“The Emoji Movie” might seem like a brazenly cynical cash grab that only exists because a Hollywood studio saw an opportunity to brand the most universal human language since the invention of math (apologies to Esperanto), but Sony Pictures Animation’s big new blockbuster has represented something very positive since the start of this summer movie season: hope. Specifically, the hope that — for 90 beautiful minutes — Hollywood would spirit us away to a cinematic world that was somehow actually worse than real life. What a gift it would be in July 2017 to leave the multiplex and actually come up on our way back to reality, to feel the faint nausea of ascension for the first time all year and be reminded that it’s still possible for things to get better. Alas, blind optimism is a dangerous game in this day and age, and there is no such respite to be found here.
Make no mistake, “The Emoji Movie” is very, very, very bad (we’re talking about a hyperactive piece of corporate propaganda in which Spotify saves the world and Sir Patrick Stewart voices a living turd), but real life is just too hard to compete with right now. Not even a gaudy monument to late capitalism that masquerades as children’s entertainment — a film that bends over backwards to teach your kids that true happiness is always just an app away — can measure up to what’s happening off-screen. Not even a witless cartoon that unfolds like a PG-rated remake of “They Live” as told from the aliens’ POV feels as toxic as glancing at your Twitter feed or (God forbid) turning on the television news.
People, this is a classist family comedy in which James Corden — voicing an anthropomorphic hand named Hi-5 — stands on a pile of obsolete devices and forlornly sings the lyric “Nobody knows the touch screens I’ve seen,” and it’s still a significant improvement on the infernal nightmare that’s raging beyond the dark walls of the movie theater. It’s not even close. Indeed, the most distressing aspect about “The Emoji Movie” is that a spectacle this self-evidently soulless no longer feels like a new low. It doesn’t even leave a dent.
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Shamelessly repurposing the premise of “Toy Story” for the age of texting (director Tony Leondis has said that he came up with the idea when he was thinking about toys and someone texted him an emoji), “The Emoji Movie” begins with a high school freshman named Alex. Alex has a problem: He doesn’t know how to talk to girls. Maybe he’s self-conscious about the fact that he still looks like he’s 10, or maybe he’s just one of those idiots who still tries to write his love notes with actual letters (“words aren’t cool” one character snarks at the start of a story that never argues otherwise). Literacy is for losers, Alex. Fortunately for our hero, he’s got a secret weapon hiding in his pants: a smartphone. And inside that smartphone there’s a whole world of trademarked ideograms just waiting to help him electronically harass his crush.
Just like that, we’re transported to the magical land of Textopolis (essentially just a communistic ripoff of Monstropolis from “Monsters, Inc.,” to continue the Pixar thievery). In Textopolis, each emoji is born with one very particular function, and their only purpose in life is to wait for their phone’s user to summon them into action. There’s no such thing as freedom or upward mobility; every emoji is simply endowed with the characteristics they represent. The laughing face is always laughing, even when it breaks an arm, the sad face is always sad, even when it wins the lottery, and so on. This leads to some very painful gags (the monkey emojis are always monkeying around!), and a small handful of amusing puns (the old-fashioned emoticons are elderly citizens, one of whom gripes about his sore colon).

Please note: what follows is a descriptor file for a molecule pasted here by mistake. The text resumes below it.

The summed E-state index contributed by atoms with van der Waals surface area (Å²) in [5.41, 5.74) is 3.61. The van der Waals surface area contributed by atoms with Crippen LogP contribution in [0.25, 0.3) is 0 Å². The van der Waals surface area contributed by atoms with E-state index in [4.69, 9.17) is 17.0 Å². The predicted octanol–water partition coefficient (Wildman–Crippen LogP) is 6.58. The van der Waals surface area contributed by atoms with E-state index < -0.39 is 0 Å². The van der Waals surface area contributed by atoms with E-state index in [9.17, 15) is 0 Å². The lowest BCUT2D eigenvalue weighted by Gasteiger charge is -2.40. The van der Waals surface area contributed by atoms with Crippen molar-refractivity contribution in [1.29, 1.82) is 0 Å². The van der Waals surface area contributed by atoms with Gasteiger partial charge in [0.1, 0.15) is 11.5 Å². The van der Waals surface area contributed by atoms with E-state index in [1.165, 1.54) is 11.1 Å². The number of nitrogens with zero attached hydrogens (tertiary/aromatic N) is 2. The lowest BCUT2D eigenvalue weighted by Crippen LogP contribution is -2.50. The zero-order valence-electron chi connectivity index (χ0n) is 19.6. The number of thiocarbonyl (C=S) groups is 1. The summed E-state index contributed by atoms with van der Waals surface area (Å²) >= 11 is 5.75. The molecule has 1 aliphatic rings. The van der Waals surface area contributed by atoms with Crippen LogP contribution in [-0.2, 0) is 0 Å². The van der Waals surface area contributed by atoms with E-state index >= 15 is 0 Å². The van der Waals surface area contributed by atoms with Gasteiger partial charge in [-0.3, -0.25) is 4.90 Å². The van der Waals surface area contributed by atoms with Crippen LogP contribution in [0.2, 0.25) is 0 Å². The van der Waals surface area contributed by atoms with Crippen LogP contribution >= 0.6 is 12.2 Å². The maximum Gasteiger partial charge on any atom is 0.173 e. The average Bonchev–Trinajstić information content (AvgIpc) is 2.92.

How exciting to enter a film world in which all of the characters literally just tell us who they are over and over and over again like they’re not physical manifestations of the feelings that define them! The brilliant Maya Rudolph adds all sorts of passive-aggressive texture to Smiler, the homicidal smiley face who lords over this place, it’s just too bad that every single one of her lines is some variation of “can’t you see how happy I am?” Yes, yes we can. Your body is a giant smile with legs.
But Gene (a very bored T.J. Miller) is different. He’s one of a kind. Like all of the major characters here, he boasts a quirk that makes him unique to Alex’s phone / original enough to avoid any lawsuits. A “meh” emoji who can’t help but love everything about life in Textopolis, Gene is constantly wearing other expressions. One second he’s smiling, the next he’s got hearts in his eyes. His apathetic parents (Steven Wright and Jennifer Coolidge as Mel and Mary Meh, respectively) might seem like they’re just shrugging this off, but they’re actually horrified by the idea that their son may not be as meh as he was mehnt to be. What’s going to happen when Alex tries to send “meh” to his crush, and a fart cloud is sent to her phone instead? BAD THINGS, that’s what. In fact, Gene’s emotional instability puts his entire world at risk, as Alex makes an appointment to restore his malfunctioning phone at his local generic-brand Genius Bar. This is a real movie. This actually happens.
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